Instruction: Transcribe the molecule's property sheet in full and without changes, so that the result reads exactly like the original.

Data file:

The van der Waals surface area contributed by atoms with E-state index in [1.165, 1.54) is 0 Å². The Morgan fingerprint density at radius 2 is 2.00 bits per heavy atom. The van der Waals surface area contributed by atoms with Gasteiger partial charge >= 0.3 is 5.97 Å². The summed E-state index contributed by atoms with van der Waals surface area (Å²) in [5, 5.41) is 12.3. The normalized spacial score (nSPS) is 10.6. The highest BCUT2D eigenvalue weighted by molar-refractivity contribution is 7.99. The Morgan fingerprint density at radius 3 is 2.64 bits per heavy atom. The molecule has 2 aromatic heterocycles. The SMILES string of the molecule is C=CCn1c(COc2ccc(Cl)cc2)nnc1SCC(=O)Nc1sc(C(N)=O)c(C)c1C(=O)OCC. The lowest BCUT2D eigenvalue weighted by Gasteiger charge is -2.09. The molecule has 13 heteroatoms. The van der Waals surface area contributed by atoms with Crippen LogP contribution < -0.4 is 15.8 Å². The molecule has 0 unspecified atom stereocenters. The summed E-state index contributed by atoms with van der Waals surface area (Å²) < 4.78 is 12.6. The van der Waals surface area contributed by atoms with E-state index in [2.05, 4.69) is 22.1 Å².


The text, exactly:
The van der Waals surface area contributed by atoms with E-state index in [1.165, 1.54) is 0 Å². The Morgan fingerprint density at radius 2 is 2.00 bits per heavy atom. The van der Waals surface area contributed by atoms with Gasteiger partial charge >= 0.3 is 5.97 Å². The summed E-state index contributed by atoms with van der Waals surface area (Å²) in [5, 5.41) is 12.3. The normalized spacial score (nSPS) is 10.6. The highest BCUT2D eigenvalue weighted by molar-refractivity contribution is 7.99. The Morgan fingerprint density at radius 3 is 2.64 bits per heavy atom. The molecule has 2 aromatic heterocycles. The SMILES string of the molecule is C=CCn1c(COc2ccc(Cl)cc2)nnc1SCC(=O)Nc1sc(C(N)=O)c(C)c1C(=O)OCC. The lowest BCUT2D eigenvalue weighted by Gasteiger charge is -2.09. The molecule has 13 heteroatoms. The van der Waals surface area contributed by atoms with Crippen LogP contribution < -0.4 is 15.8 Å². The molecule has 0 unspecified atom stereocenters. The summed E-state index contributed by atoms with van der Waals surface area (Å²) < 4.78 is 12.6. The van der Waals surface area contributed by atoms with E-state index in [2.05, 4.69) is 22.1 Å².